Getting ready to sit down for your first law school exams? Understandably, you’re probably focusing on revising subject content and making your exam notes right now. But just as important as making sure you’re across the subject content is ensuring you don’t forget to bring anything important with you to the exam venue!

Use the two checklists below to help you prepare your bag or backpack with everything you’ll need for exam day.

Checklist #1: If you’re typing your exam 💻

  1. Your student card. You can’t sit your exam without it! You will need to place your student card on the desk beside you so an invigilator (one of the staff overseeing the exam) can check it. If you’ve lost your student card, make sure to get a new one before exam day.
  2. Your laptop. This might seem so obvious that it isn’t worth mentioning, but I once sat next to someone who had registered to type their exam but ended up forgetting to bring their laptop to the exam venue!
  3. Your charge cable. If you have a geriatric laptop that can’t hold more than 20 minutes’ charge, don’t forget to bring your laptop’s charge cable so the machine doesn’t die on you mid-exam. In fact, even if you have a snazzy whizbang laptop that can run for a week on one charge, why take the risk? Bring your charge cable anyway!
  4. Earplugs. If you’re likely to be distracted by the sound of forty other people typing away like their life depends on it, make sure to bring a pair of foam or rubber earplugs to help reduce the noise pollution.
  5. A watch. The remaining time will usually be projected on the screen or written on the whiteboard in the exam room, but not all seats will have the best view, and there’s always a chance the projector won’t work. It’s not a bad idea to bring your own timepiece just in case–just make sure it’s an analogue or digital watch (not a smartwatch!), as access to any internet-enabled devices is not permitted once you’re in your seat.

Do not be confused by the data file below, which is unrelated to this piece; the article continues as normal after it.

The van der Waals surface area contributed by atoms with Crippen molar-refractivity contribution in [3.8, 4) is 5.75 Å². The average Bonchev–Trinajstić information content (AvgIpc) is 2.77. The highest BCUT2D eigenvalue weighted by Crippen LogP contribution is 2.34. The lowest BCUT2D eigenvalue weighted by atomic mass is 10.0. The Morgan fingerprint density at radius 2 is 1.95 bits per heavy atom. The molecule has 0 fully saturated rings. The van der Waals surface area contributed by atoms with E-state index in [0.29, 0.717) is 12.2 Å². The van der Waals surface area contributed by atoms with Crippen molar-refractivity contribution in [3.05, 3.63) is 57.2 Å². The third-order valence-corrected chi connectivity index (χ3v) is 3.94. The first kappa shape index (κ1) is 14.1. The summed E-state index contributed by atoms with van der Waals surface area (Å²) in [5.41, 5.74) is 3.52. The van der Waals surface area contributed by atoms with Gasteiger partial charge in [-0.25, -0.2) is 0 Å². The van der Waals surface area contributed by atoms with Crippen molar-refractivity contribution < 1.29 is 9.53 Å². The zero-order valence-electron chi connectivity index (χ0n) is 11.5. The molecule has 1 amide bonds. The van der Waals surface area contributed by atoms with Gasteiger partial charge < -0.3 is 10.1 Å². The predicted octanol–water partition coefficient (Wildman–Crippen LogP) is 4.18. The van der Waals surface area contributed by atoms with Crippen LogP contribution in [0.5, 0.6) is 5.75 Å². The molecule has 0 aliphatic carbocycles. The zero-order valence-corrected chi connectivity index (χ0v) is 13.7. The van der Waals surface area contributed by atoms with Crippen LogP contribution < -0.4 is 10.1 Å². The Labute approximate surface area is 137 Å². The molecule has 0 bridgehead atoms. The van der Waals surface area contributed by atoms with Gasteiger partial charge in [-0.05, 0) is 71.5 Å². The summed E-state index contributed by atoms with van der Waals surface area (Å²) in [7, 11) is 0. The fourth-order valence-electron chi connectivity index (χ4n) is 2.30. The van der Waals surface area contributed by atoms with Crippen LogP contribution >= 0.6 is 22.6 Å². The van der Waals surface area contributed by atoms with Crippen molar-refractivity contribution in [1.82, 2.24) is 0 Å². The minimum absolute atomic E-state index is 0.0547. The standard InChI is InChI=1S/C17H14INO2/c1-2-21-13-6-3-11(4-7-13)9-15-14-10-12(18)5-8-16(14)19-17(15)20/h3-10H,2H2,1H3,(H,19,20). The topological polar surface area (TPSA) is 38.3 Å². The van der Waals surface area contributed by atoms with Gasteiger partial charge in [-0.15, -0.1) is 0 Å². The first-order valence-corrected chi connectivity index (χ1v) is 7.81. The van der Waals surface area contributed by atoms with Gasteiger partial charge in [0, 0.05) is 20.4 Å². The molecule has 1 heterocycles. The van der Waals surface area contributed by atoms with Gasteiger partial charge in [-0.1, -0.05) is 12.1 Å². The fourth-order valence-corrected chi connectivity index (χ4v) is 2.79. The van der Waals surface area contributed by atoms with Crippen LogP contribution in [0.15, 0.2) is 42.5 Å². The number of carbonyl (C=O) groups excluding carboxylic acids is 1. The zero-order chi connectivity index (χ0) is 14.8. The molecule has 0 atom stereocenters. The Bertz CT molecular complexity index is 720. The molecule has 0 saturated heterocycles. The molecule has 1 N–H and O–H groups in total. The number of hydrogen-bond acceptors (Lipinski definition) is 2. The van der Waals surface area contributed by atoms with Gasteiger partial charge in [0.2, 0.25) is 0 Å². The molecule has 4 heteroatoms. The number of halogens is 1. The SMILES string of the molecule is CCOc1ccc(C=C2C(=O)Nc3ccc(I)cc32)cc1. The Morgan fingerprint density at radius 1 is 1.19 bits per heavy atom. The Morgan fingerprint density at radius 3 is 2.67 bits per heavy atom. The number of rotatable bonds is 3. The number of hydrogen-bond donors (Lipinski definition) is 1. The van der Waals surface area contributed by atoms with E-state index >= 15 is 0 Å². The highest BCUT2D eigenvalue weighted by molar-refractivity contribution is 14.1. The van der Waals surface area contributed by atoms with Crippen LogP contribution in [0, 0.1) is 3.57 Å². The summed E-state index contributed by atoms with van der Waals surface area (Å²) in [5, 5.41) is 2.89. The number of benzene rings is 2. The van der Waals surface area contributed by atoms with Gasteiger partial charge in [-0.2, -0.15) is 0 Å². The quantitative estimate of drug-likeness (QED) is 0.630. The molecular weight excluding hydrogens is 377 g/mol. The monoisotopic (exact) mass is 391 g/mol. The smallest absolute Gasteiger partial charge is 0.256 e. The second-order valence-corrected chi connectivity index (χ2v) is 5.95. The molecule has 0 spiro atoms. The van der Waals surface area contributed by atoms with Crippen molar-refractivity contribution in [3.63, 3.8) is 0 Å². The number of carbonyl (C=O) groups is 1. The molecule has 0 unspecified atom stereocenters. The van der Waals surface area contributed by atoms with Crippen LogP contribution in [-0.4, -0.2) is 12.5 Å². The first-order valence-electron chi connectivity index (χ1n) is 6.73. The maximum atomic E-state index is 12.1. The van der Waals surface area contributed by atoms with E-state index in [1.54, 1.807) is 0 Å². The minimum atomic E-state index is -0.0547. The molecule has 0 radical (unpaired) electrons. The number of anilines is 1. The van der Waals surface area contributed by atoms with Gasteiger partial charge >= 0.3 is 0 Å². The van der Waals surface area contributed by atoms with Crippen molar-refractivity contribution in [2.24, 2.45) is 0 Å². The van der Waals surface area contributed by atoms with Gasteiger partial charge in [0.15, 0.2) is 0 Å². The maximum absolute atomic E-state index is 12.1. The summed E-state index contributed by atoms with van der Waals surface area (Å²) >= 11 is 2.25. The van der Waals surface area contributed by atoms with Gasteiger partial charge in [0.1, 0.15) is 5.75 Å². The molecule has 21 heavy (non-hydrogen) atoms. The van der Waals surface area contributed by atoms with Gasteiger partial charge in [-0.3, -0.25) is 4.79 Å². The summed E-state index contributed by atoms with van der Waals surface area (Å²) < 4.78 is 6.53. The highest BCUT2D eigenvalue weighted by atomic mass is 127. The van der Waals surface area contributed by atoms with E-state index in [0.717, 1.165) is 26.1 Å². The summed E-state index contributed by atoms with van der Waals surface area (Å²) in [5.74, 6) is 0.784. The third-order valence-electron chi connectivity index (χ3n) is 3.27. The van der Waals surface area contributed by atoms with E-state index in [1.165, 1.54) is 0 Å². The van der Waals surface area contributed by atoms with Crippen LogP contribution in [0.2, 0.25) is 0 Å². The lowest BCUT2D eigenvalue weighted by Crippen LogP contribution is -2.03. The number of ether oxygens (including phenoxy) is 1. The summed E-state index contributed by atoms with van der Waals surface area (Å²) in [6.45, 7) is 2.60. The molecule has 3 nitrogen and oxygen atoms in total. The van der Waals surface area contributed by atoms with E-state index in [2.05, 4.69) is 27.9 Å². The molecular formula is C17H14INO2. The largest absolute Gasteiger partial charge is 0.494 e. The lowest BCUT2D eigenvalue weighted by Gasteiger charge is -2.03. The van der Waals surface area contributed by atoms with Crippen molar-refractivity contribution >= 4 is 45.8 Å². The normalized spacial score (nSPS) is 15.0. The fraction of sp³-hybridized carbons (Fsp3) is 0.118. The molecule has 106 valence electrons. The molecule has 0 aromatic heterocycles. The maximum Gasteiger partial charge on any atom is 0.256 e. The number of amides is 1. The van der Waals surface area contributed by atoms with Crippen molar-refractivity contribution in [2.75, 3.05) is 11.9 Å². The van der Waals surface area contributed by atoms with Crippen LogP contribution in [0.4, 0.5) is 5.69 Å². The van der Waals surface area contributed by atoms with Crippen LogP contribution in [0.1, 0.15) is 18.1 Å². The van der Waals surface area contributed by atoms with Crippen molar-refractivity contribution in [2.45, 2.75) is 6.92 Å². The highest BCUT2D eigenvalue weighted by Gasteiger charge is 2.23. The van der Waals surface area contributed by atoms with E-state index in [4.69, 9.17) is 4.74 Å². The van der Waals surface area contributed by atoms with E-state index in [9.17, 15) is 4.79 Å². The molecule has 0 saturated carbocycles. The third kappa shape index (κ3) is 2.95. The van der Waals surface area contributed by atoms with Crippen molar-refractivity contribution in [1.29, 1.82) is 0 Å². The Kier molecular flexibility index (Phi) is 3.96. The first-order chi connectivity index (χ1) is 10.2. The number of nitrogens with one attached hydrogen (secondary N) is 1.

6. Printed reference materials. This could include your printed (not electronic!) exam notes, your textbook, your folder of subject materials, etc.
  7. Scrap paper to write on. You can make notes on the exam itself (i.e. the booklet containing the hypothetical problem and/or list of essay prompts), but you can’t make notes on your laptop while it is running Examplify (the software you will be using to type your exam). So if you think you might need space to make notes and/or plan out your answers during reading time, then bring some scrap paper to write on.
  8. Pens. See above. Even though you’re typing your exam, you can’t make notes during reading time if you don’t have something to write with!
  9. Water. It’s a good idea to stay hydrated during the exam, so bring a water bottle (or two or three) with you.
  10. A piece of paper with your room number, Examplify login credentials etc, written on it. You can’t refer to your phone or use the internet before or during the exam, so it’s best if you handwrite important information on a piece of paper that you can refer to once you’re separated from your bag.